What she does is more prominent than who she is. But the breadth of her experiences also presented them with many obstacles. “She manages to go through so much in a relatively short period of time,” explains the actress.
But being the experienced theatre makers they are, they found the solutions and from all accounts and early reviews, there’s a brilliant buzz about this one. There’s already talk of an English translation and travel to the Edinburgh Festival which both director and actress have experienced before.
Once they got talking, the women knew they had to discover who this woman was and how to present her. Who was she talking to? And what part of her journey do they cover and which parts do they leave out?
Foot made a construction graph, signposting the different features important in a text – to begin with. “It was very technical but taught me a great deal,” notes Prinsloo.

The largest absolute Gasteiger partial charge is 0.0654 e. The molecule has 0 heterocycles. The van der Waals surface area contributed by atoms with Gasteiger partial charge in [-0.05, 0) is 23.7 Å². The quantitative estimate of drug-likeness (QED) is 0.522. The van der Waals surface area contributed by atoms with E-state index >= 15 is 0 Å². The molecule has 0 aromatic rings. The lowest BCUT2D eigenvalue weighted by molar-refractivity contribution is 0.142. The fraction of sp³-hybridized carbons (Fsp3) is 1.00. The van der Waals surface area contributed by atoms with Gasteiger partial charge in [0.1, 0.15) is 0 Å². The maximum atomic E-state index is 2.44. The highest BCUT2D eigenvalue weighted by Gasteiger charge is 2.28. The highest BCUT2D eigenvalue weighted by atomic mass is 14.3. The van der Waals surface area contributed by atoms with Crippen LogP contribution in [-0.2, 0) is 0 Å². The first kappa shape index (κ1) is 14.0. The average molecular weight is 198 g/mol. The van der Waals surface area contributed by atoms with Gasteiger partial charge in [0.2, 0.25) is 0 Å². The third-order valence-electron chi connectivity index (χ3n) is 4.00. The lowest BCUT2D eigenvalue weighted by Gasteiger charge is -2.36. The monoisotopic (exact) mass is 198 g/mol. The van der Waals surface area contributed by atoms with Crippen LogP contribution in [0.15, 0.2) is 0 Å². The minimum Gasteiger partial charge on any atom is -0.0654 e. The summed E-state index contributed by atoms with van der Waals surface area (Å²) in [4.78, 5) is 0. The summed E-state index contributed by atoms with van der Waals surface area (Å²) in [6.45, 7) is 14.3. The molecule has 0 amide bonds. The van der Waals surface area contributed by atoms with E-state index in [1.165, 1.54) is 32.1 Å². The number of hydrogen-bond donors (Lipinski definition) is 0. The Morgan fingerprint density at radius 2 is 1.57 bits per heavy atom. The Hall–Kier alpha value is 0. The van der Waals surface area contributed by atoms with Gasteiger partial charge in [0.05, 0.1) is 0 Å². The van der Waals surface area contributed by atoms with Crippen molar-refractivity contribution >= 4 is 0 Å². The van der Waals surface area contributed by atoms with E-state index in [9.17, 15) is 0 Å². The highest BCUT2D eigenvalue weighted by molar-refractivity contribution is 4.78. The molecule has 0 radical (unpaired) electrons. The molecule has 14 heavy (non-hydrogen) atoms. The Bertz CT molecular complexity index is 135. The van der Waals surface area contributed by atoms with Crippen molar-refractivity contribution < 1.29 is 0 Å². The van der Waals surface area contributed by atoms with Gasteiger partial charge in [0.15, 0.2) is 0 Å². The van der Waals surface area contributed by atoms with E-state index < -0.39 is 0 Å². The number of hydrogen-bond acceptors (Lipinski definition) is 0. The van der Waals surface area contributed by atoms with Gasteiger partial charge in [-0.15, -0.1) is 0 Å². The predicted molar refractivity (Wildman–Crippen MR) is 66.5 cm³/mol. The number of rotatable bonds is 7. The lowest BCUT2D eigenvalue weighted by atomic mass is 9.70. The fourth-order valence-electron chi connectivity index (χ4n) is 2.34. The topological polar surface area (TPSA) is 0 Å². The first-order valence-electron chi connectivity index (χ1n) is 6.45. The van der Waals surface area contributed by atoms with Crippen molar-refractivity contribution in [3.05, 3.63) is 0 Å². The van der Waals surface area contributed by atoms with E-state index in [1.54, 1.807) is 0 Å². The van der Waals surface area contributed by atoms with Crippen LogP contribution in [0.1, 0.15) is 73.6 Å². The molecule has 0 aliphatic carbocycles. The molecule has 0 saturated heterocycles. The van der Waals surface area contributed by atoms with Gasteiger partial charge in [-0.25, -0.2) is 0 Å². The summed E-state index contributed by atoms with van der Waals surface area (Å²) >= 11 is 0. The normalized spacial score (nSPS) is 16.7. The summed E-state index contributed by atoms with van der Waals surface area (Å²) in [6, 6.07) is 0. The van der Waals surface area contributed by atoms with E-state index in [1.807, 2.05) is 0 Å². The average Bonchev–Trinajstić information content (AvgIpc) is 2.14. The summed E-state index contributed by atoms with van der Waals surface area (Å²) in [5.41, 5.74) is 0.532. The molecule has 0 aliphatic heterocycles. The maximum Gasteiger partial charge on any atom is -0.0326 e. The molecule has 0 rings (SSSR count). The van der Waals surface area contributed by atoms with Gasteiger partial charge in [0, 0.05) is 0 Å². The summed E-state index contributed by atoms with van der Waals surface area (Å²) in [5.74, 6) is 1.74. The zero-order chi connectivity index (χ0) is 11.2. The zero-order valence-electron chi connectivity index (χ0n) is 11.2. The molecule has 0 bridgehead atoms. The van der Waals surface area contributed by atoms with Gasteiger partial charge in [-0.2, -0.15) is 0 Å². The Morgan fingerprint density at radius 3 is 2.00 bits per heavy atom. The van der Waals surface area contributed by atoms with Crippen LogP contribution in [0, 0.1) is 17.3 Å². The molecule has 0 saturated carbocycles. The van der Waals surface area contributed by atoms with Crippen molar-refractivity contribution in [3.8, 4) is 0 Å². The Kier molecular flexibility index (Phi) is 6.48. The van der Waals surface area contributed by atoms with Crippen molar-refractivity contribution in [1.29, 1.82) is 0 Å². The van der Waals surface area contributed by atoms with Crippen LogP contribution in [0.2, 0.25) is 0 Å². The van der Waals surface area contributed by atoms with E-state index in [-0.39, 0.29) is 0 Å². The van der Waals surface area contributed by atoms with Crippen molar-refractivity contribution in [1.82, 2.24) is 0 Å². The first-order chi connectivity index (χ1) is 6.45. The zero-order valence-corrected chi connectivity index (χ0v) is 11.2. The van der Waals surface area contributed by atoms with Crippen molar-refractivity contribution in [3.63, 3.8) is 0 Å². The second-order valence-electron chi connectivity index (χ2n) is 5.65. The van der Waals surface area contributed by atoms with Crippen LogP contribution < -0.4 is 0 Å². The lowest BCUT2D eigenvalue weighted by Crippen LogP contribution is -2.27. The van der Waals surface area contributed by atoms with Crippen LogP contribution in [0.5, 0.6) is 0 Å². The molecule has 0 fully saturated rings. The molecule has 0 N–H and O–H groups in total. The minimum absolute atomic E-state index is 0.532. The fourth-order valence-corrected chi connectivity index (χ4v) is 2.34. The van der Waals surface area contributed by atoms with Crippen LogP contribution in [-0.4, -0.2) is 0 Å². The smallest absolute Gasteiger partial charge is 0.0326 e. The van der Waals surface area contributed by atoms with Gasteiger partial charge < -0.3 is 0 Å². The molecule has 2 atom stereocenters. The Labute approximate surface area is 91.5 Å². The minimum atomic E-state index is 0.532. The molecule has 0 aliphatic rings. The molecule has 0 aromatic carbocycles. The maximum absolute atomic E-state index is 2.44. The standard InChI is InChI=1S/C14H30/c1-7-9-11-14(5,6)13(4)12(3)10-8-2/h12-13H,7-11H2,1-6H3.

The presentation they decided should almost play in a kind of Truth and Reconciliation format. It also starts with the words, “Ek is Susan Nell…”(I am Susan Nell…)
But there were many dilemmas, such as the eventual confrontation between Nell and one of her rapists and the solution, a brainwave by Foot, is the perfect one.
This is a dramatic and traumatic story of one woman’s life and in present times, particularly relevant as the more things change, the more they stay the same. The dignity she fought for in her own life is exactly what so many women are still fighting for. Few will not identify with some of her life and that is the truly sad thing.